Welcome to the Greatest Show on Earth.
I bet you didn't know the circus (a.k.a. Tennessee vs. Georgia) was coming to town. The two might not seem like the same, but the Vols' showdown with the 'Dawgs definitely resembles your average Ringling Brothers' show.
Don't believe me?
o The bearded lady: David Pollack
Don't take this comparison at face value. You must understand that Georgia's star defensive end is just a freak and a odd mixture of personality.
The All-American from Snellville, Ga., politely turned down an opportunity to appear in Playboy's All-American Team for moral reasons, but also has the attitude to propel him to SEC Player of the Year again.
On Saturday, UT's offensive can point and stare all they want, but one of them will have to block Pollack if Casey Clausen wants to remain in one part.
o The tiger show: Tennessee's defense
In two weeks, the Vols' defense has jumped through every flaming hoop opposing offensives have offered.
But the taming process isn't a surprise, according to UT junior linebacker Kevin Burnett. Apparently Tennessee's young defenders haven't mastered the system yet.
At Tuesday's media outing, the co-captain said some of his teammates often act like they know the system during the weekdays and then get confused during the games and come to him on the field and ask what's going on.
Missed tackles has also been a glaring result of the Vols' inexperience. But according to UT linebacker Robert Peace, it's not learning the system that's causing the busted plays.
"It's just an attitude," he said. "It's not something I think you can coach, and it's not something that you can teach; it's just something that you have to want to be."
Burnett said he couldn't agree more.
"Tackling is an attitude," he said. "It's saying, 'OK, you've got the ball now and I'm gonna' try to take your head off."
So the defense seems to be aware of its problem, but unless it finds the attitude Saturday, Georgia quarterback David Greene and wideout Fred Gibson will give them some more hoops to jump through.
o The disappearing act: Derrick Tinsley
If you see the Vols' junior wide receiver on a milk carton, don't be surprised.
Tinsley seemed to be blossoming into one of Tennessee's more potent weapons at the end of last season after switching from tailback to wideout. But this season, he's gotten lost in the receiving corps and hasn't recorded any catches or rushing yards.
The Marietta, Ga., native would love nothing more than to make his season debut against the Bulldogs, but with young receivers Jayson Swain, Chris Hannon and Bret Smith emerging, the window seems to be closing. After receiving an injury against the Tigers, Tinsley is probable for Saturday's game.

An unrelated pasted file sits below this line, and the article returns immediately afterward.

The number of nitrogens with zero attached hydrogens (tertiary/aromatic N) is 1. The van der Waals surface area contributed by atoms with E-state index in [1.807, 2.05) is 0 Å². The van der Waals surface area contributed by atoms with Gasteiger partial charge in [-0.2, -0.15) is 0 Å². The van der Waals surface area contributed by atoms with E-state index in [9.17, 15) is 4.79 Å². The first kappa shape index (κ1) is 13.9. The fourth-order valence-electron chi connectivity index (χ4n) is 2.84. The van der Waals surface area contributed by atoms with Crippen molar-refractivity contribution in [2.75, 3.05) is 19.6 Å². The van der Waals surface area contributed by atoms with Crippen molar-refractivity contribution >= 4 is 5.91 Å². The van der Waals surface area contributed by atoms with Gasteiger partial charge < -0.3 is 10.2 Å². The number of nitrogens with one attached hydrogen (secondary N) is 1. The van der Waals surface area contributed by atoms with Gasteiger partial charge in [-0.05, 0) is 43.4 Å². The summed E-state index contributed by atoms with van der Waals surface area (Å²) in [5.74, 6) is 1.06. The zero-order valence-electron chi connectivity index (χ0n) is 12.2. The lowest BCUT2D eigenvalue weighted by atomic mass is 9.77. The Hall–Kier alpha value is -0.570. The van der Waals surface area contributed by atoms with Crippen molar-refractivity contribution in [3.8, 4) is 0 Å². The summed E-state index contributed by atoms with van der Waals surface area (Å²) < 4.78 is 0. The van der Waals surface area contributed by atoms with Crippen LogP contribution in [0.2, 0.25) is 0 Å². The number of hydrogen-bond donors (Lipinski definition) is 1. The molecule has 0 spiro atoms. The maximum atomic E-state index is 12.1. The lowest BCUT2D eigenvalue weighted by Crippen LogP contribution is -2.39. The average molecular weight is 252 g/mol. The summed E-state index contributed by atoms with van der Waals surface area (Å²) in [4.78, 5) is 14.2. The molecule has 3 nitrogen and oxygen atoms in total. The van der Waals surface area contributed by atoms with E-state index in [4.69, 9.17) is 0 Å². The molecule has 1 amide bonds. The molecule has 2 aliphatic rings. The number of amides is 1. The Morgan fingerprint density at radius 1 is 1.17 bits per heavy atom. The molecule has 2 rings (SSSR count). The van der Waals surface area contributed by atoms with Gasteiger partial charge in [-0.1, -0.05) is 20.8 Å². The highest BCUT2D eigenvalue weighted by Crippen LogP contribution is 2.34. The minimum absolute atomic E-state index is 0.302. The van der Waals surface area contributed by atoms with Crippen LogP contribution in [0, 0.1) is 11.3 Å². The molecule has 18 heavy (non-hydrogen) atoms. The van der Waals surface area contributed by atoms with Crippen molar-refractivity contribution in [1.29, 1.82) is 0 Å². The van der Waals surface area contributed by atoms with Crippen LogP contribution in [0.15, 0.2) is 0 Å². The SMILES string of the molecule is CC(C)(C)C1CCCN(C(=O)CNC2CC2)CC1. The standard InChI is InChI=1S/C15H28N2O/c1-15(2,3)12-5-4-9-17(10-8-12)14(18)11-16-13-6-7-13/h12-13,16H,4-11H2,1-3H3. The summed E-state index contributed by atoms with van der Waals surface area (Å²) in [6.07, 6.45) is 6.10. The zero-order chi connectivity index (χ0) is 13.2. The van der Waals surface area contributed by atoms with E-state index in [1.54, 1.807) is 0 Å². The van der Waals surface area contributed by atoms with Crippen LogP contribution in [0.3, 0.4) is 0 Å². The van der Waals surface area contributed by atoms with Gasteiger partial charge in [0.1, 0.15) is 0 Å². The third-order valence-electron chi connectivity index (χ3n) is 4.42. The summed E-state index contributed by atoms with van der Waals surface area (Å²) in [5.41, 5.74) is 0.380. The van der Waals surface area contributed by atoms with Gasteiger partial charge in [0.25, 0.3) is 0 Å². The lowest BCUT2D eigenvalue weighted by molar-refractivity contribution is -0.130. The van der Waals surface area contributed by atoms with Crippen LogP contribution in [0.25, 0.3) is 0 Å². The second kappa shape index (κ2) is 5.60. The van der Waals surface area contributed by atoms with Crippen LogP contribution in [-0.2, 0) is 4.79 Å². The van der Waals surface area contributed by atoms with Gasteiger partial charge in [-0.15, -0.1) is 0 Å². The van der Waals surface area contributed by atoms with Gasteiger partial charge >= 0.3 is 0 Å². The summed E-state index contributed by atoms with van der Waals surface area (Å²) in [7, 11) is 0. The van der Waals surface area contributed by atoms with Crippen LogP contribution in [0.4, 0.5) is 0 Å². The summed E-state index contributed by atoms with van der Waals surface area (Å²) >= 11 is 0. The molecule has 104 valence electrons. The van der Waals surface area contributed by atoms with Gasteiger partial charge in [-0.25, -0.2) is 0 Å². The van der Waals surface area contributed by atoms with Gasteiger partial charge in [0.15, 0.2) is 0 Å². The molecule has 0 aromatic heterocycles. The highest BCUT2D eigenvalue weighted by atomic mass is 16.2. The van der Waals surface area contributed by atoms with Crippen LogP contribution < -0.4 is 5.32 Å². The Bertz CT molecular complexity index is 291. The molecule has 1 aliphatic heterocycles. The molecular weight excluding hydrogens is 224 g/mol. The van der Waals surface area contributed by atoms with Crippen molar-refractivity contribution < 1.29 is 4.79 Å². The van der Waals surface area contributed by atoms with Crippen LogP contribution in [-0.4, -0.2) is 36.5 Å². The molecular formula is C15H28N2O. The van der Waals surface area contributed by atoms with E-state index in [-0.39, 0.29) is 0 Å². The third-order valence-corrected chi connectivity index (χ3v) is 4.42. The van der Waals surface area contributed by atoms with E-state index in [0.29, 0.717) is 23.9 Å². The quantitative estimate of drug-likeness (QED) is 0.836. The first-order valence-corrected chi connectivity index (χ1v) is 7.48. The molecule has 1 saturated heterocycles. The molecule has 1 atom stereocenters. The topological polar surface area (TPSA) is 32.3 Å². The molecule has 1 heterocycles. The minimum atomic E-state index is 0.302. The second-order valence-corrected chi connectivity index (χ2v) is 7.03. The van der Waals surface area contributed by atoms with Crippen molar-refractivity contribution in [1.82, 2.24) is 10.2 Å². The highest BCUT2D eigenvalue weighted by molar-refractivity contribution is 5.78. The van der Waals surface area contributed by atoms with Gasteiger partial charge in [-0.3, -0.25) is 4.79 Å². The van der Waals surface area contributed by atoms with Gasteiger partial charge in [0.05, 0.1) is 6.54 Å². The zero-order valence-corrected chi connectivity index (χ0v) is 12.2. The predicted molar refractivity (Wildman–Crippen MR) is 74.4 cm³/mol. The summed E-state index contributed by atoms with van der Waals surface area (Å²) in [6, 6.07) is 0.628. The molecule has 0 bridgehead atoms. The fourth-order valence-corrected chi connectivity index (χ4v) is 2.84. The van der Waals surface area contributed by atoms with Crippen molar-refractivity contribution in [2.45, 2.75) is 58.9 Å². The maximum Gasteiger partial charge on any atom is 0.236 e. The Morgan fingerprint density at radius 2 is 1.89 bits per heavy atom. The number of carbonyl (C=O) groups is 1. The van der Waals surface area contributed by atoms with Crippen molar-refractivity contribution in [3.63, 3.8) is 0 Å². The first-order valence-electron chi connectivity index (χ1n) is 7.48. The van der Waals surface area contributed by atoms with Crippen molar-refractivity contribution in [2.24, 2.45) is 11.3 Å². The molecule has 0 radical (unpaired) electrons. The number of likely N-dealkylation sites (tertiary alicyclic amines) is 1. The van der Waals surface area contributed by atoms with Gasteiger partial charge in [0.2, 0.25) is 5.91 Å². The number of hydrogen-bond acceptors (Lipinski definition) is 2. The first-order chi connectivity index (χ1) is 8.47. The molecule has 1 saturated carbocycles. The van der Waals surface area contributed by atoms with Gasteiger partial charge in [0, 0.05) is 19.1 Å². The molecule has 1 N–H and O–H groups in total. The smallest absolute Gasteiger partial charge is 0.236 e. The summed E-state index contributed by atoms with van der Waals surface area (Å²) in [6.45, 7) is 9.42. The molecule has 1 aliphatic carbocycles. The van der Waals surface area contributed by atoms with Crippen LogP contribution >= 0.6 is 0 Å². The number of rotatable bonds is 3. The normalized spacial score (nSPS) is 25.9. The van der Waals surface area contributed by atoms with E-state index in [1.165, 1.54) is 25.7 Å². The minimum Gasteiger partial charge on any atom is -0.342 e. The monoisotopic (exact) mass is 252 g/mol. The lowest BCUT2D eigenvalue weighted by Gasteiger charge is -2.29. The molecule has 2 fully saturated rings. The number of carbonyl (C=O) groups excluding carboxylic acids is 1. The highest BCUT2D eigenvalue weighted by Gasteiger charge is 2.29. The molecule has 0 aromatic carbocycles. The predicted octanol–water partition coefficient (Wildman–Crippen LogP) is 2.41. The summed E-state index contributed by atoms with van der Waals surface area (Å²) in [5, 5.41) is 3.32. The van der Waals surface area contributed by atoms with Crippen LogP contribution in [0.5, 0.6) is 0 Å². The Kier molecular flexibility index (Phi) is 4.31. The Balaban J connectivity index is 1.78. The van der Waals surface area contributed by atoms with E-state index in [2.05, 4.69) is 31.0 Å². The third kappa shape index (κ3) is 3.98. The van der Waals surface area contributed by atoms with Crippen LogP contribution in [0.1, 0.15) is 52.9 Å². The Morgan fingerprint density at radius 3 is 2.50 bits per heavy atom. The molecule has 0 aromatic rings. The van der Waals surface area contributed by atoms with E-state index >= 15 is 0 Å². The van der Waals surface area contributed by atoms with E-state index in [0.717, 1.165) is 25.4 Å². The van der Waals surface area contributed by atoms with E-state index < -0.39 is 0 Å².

"It's a little bit discouraging," Tinsley said. "But it's happening for a reason - I don't know why yet - but I feel like its gonna' come around."
o The juggling act: The Volunteer backfield
UT running backs coach Woody McCorvey has a problem.
Throw in the consistent starter that's had problems breaking tackles as of late (Cedric Houston), put in the touchdown machine who can't turn the corner (Jabari Davis) or use the other guy - the one with the attitude (Gerald Riggs).
Riggs' past off-the-field problems have been well-documented, but the talented sophomore could be the answer the anemic running game needs.
Houston and Davis are talented enough to start at any SEC school (OK, maybe not Auburn), but for whatever reason, they aren't getting the extra yards the Vols are accustomed to.
Riggs may have attitude, but as with the defense, maybe it's what the running game needs.
o Under the Big Top: Neyland Stadium
What exactly was the last big game Tennessee won?
Florida? No, the Gators will be 3-6 in a month. Arkansas in 2002? No, the Razorbacks weren't even ranked and it took six overtimes to squeak out a victory. Michigan in 2001? No, the Wolverines weren't that good or that fast.
Florida in 2001? Bingo.
It's been two years since the Vols proved themselves on a national stage, against a quality opponent.
UT has lost three in a row to the 'Dawgs and both teams need the win to get to the SEC Championship Game. It doesn't get bigger than this.
Even Fulmer sees it.
"Good teams play well in big games," Fulmer said. "We're still growing. If we can gain that consistency, we'll be able to play with almost anybody in the country."
The Vols get their chance Saturday - let the show begin.
- Glenn LaFollette is a senior in broadcasting. He can be reached at firstname.lastname@example.org.
Circus Act: Vols need Georgia game for title
Published: Thu Oct 09, 2003 | Modified: Sat Aug 06, 2005 05:28 p.m.